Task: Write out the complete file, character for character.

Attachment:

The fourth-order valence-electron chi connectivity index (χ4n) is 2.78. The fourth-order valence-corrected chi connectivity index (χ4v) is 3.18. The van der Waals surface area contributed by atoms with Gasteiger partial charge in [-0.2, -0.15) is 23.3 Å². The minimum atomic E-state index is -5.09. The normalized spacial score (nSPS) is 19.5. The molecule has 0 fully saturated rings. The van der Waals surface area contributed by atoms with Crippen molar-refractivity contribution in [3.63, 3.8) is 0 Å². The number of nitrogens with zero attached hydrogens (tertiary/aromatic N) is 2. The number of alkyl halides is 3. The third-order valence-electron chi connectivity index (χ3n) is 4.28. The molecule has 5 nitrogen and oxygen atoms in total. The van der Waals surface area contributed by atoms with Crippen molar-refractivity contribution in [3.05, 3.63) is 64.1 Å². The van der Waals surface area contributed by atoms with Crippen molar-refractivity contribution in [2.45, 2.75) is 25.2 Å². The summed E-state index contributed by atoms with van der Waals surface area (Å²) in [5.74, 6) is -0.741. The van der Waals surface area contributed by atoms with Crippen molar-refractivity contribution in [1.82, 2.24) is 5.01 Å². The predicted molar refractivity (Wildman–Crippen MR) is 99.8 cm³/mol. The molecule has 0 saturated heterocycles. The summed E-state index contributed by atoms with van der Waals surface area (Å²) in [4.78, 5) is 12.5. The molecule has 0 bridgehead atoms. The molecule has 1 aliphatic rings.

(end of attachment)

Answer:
The fourth-order valence-electron chi connectivity index (χ4n) is 2.78. The fourth-order valence-corrected chi connectivity index (χ4v) is 3.18. The van der Waals surface area contributed by atoms with Gasteiger partial charge in [-0.2, -0.15) is 23.3 Å². The minimum atomic E-state index is -5.09. The normalized spacial score (nSPS) is 19.5. The molecule has 0 fully saturated rings. The van der Waals surface area contributed by atoms with Crippen molar-refractivity contribution in [3.63, 3.8) is 0 Å². The number of nitrogens with zero attached hydrogens (tertiary/aromatic N) is 2. The number of alkyl halides is 3. The third-order valence-electron chi connectivity index (χ3n) is 4.28. The molecule has 5 nitrogen and oxygen atoms in total. The van der Waals surface area contributed by atoms with Crippen molar-refractivity contribution in [3.05, 3.63) is 64.1 Å². The van der Waals surface area contributed by atoms with Crippen molar-refractivity contribution in [2.45, 2.75) is 25.2 Å². The summed E-state index contributed by atoms with van der Waals surface area (Å²) in [5.74, 6) is -0.741. The van der Waals surface area contributed by atoms with Crippen molar-refractivity contribution in [1.82, 2.24) is 5.01 Å². The predicted molar refractivity (Wildman–Crippen MR) is 99.8 cm³/mol. The molecule has 0 saturated heterocycles. The summed E-state index contributed by atoms with van der Waals surface area (Å²) in [4.78, 5) is 12.5. The molecule has 0 bridgehead atoms. The molecule has 1 aliphatic rings.